The detached mother category reflects mothers that have not developed a bond with their child during pregnancy. Researchers talk about the "massive denial" of these women who kill their child. Typically, these mothers deny their pregnancy, often to the point where physical symptoms do not manifest until the actual "surprise" birth. The detached mother may deny the pregnancy out of resentment of the child, a lack of communication within her social network, or a fear of rejection by her family or friends. Interestingly, the families and support systems of these women do not notice the changes in the young woman.

The mother may actually have a dissociative event during childbirth, not remembering the birth or even killing the child at birth. [9] Neonaticide, the killing of a child in the first day of life, may occur if these women give birth in an isolated area or alone. These women were later horrified to find out what they had done.

The psychotic / depressed mother

The psychotic / depressed mother perceives her child through the lens of her particular illness. The illness may be a previously diagnosed clinical disorder, such as schizophrenia, depression, substance abuse, or bipolar disorder. The mother may be suffering from a personality disorder, defined as "an enduring pattern of inner experience and behavior that deviates markedly from the expectations of an individual's culture, is pervasive and inflexible, has an onset in adolescence or early adulthood, is stable over time, and lead to distress or impairment." [10] Three personality disorders relevant to filicidal mothers are dependent, antisocial, and borderline personality disorder. Impulsive actions, poor judgment, and instability in personal relationships and self-image characterized borderline personality disorder.

Just as the families did not notice the pregnancy of denial mothers, the families of young women suffering from clinical or personality disorders often ignore "the elephant in the living room" and deny the problem. [11] The result is that these young women are often at risk because they do not get the diagnosis, treatment, and help that they need due to unacknowledged or unrecognized mental disorders.

Mothers with Bipolar Disorder

One such clinical disorder that may go undiagnosed is bipolar disorder.[12] Bipolar disorder usually begins between ages 15 and 30, and some forms are more common in women. [13] Symptoms of bipolar disorder, also known as manic depression, are extreme mood swings ranging from manic highs to intense lows. [14] Because these mood swings are on a continuum, and may even not appear at times, some people may go undiagnosed because they don't seek treatment, their condition is mistaken for depression, or because their symptoms don't meet current diagnostic criteria. [15] Complicating the picture, bipolar disorder frequently is accompanied by other disorders. [16]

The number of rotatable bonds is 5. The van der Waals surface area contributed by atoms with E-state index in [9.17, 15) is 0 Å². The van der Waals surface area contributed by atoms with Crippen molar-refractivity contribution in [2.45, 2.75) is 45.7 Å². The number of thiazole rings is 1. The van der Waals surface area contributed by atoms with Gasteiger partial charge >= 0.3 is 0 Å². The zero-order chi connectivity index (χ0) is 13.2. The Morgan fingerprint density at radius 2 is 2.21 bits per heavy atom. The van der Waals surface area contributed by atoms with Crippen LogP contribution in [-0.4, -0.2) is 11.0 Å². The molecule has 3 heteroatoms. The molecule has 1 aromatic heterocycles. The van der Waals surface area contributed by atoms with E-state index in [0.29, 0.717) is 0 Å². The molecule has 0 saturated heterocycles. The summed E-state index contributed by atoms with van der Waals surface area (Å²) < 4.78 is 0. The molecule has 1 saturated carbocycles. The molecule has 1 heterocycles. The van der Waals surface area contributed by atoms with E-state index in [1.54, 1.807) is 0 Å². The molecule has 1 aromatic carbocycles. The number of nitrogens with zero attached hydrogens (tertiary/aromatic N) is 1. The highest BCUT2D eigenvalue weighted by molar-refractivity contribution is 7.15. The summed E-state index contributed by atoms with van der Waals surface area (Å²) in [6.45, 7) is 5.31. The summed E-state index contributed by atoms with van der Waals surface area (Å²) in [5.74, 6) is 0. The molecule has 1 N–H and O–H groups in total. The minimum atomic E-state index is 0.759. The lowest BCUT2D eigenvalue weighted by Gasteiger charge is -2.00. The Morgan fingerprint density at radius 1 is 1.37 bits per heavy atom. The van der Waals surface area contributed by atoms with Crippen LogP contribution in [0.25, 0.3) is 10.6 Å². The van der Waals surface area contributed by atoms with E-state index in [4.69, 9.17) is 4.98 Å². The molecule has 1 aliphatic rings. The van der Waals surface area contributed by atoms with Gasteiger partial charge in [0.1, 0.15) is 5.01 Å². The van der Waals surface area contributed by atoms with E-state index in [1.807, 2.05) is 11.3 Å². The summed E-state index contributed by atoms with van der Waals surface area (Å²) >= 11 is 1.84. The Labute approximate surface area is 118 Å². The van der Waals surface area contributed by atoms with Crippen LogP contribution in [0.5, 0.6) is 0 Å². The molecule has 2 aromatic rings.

The mood swings may last for weeks, months, or even years. [17] In the manic phase of bipolar disorder, the signs and symptoms include: extreme optimism, inflated self-esteem, poor judgment, agitation, risky behavior, spending sprees, increased sexual drive, decreased need for sleep, and a tendency to be easily distracted. [18] During the depressive phase, it is easy to see how signs and symptoms of bipolar disorder may masquerade as depression: sadness, hopelessness, suicidal thoughts or behavior, anxiety, guilt, sleep problems, appetite problems, fatigue, loss of interest in daily activities, problems concentrating, irritability, and chronic pain without a known cause. [19]

Continued, in part 3 ....

This four-part series of posts "Filicide is Different" continues next Friday, as part of Friday's In Depth Look / Friday's Legal Memo. The third part of the series discusses progressive postpartum depression and the Andrea Yates case.

[8] Geoffrey R. McKee, Why Mothers Kill, A Forensic Psychologist's Casebook 28 (2006).
[9] Oberman, supra, at 53.
[10] Oberman, supra, at 71.
[11] Arlene M. Huysman, A Mother's Tears 52 (1998).
[12] Mayo Clinic, Bipolar Disorder, at 4, available at disorder/DS00356/DSECTION=symptoms.
[13] Id.
[14] Id., at 1
[15] Id., at 4.
[16] K. Cauldwell, Living With Bipolar Disorder: One Woman's Journey Through Diagnosis, Understanding, and Acceptance, at 2
[17] Id.
[18] Mayo Clinic, supra, at 2.
[19] Mayo Clinic, supra, at 2-3.